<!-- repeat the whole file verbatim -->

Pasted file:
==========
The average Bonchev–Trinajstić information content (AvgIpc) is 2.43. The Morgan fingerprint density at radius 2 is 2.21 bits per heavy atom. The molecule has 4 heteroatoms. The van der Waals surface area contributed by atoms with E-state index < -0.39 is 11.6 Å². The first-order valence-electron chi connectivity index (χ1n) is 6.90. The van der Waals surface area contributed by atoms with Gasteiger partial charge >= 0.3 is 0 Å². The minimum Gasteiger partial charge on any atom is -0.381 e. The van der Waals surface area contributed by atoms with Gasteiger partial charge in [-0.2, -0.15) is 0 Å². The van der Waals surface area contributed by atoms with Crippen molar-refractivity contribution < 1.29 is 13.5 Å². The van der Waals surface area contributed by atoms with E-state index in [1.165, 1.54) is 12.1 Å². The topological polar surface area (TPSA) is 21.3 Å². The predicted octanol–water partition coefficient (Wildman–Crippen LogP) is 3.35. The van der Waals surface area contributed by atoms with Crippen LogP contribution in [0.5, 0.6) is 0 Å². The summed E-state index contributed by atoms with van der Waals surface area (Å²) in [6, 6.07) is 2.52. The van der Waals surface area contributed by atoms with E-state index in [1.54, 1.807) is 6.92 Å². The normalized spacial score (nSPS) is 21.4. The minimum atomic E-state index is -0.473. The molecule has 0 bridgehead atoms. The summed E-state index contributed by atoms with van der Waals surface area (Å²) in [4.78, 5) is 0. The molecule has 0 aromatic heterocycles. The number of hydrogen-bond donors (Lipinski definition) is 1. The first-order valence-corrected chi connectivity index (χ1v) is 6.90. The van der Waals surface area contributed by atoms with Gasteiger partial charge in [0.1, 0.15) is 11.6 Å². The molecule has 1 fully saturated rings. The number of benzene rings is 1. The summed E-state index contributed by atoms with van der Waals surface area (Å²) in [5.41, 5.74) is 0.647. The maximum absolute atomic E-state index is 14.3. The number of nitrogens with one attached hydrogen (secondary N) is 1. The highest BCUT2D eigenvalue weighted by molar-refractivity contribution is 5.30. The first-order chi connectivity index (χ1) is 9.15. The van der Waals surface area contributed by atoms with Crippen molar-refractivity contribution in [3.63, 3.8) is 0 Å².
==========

The average Bonchev–Trinajstić information content (AvgIpc) is 2.43. The Morgan fingerprint density at radius 2 is 2.21 bits per heavy atom. The molecule has 4 heteroatoms. The van der Waals surface area contributed by atoms with E-state index < -0.39 is 11.6 Å². The first-order valence-electron chi connectivity index (χ1n) is 6.90. The van der Waals surface area contributed by atoms with Gasteiger partial charge >= 0.3 is 0 Å². The minimum Gasteiger partial charge on any atom is -0.381 e. The van der Waals surface area contributed by atoms with Gasteiger partial charge in [-0.2, -0.15) is 0 Å². The van der Waals surface area contributed by atoms with Crippen molar-refractivity contribution < 1.29 is 13.5 Å². The van der Waals surface area contributed by atoms with E-state index in [1.165, 1.54) is 12.1 Å². The topological polar surface area (TPSA) is 21.3 Å². The predicted octanol–water partition coefficient (Wildman–Crippen LogP) is 3.35. The van der Waals surface area contributed by atoms with Crippen LogP contribution in [0.5, 0.6) is 0 Å². The summed E-state index contributed by atoms with van der Waals surface area (Å²) in [6, 6.07) is 2.52. The van der Waals surface area contributed by atoms with E-state index in [1.54, 1.807) is 6.92 Å². The normalized spacial score (nSPS) is 21.4. The minimum atomic E-state index is -0.473. The molecule has 0 bridgehead atoms. The summed E-state index contributed by atoms with van der Waals surface area (Å²) in [4.78, 5) is 0. The molecule has 0 aromatic heterocycles. The number of hydrogen-bond donors (Lipinski definition) is 1. The first-order valence-corrected chi connectivity index (χ1v) is 6.90. The van der Waals surface area contributed by atoms with Gasteiger partial charge in [0.1, 0.15) is 11.6 Å². The molecule has 1 fully saturated rings. The number of benzene rings is 1. The summed E-state index contributed by atoms with van der Waals surface area (Å²) in [5.41, 5.74) is 0.647. The maximum absolute atomic E-state index is 14.3. The number of nitrogens with one attached hydrogen (secondary N) is 1. The highest BCUT2D eigenvalue weighted by molar-refractivity contribution is 5.30. The first-order chi connectivity index (χ1) is 9.15. The van der Waals surface area contributed by atoms with Crippen molar-refractivity contribution in [3.63, 3.8) is 0 Å².